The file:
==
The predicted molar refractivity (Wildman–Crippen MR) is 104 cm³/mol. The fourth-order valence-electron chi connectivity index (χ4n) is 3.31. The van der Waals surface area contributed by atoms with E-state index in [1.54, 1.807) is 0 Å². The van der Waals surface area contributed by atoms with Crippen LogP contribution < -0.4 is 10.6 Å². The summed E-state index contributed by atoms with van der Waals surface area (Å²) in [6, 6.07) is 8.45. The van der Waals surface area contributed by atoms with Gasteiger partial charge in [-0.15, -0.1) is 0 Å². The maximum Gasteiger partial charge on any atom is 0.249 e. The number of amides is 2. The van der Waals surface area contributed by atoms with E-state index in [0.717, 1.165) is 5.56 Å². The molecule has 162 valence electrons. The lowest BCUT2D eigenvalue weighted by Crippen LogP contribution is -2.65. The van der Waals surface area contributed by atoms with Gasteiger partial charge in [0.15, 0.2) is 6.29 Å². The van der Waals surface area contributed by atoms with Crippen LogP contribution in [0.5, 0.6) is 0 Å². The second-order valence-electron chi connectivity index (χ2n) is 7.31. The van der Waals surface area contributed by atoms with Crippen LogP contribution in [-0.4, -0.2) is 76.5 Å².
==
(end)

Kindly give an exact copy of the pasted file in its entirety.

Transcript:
The predicted molar refractivity (Wildman–Crippen MR) is 104 cm³/mol. The fourth-order valence-electron chi connectivity index (χ4n) is 3.31. The van der Waals surface area contributed by atoms with E-state index in [1.54, 1.807) is 0 Å². The van der Waals surface area contributed by atoms with Crippen LogP contribution < -0.4 is 10.6 Å². The summed E-state index contributed by atoms with van der Waals surface area (Å²) in [6, 6.07) is 8.45. The van der Waals surface area contributed by atoms with Gasteiger partial charge in [-0.15, -0.1) is 0 Å². The maximum Gasteiger partial charge on any atom is 0.249 e. The number of amides is 2. The van der Waals surface area contributed by atoms with E-state index in [0.717, 1.165) is 5.56 Å². The molecule has 162 valence electrons. The lowest BCUT2D eigenvalue weighted by Crippen LogP contribution is -2.65. The van der Waals surface area contributed by atoms with Gasteiger partial charge in [0.15, 0.2) is 6.29 Å². The van der Waals surface area contributed by atoms with Crippen LogP contribution in [0.5, 0.6) is 0 Å². The second-order valence-electron chi connectivity index (χ2n) is 7.31. The van der Waals surface area contributed by atoms with Crippen LogP contribution in [-0.4, -0.2) is 76.5 Å².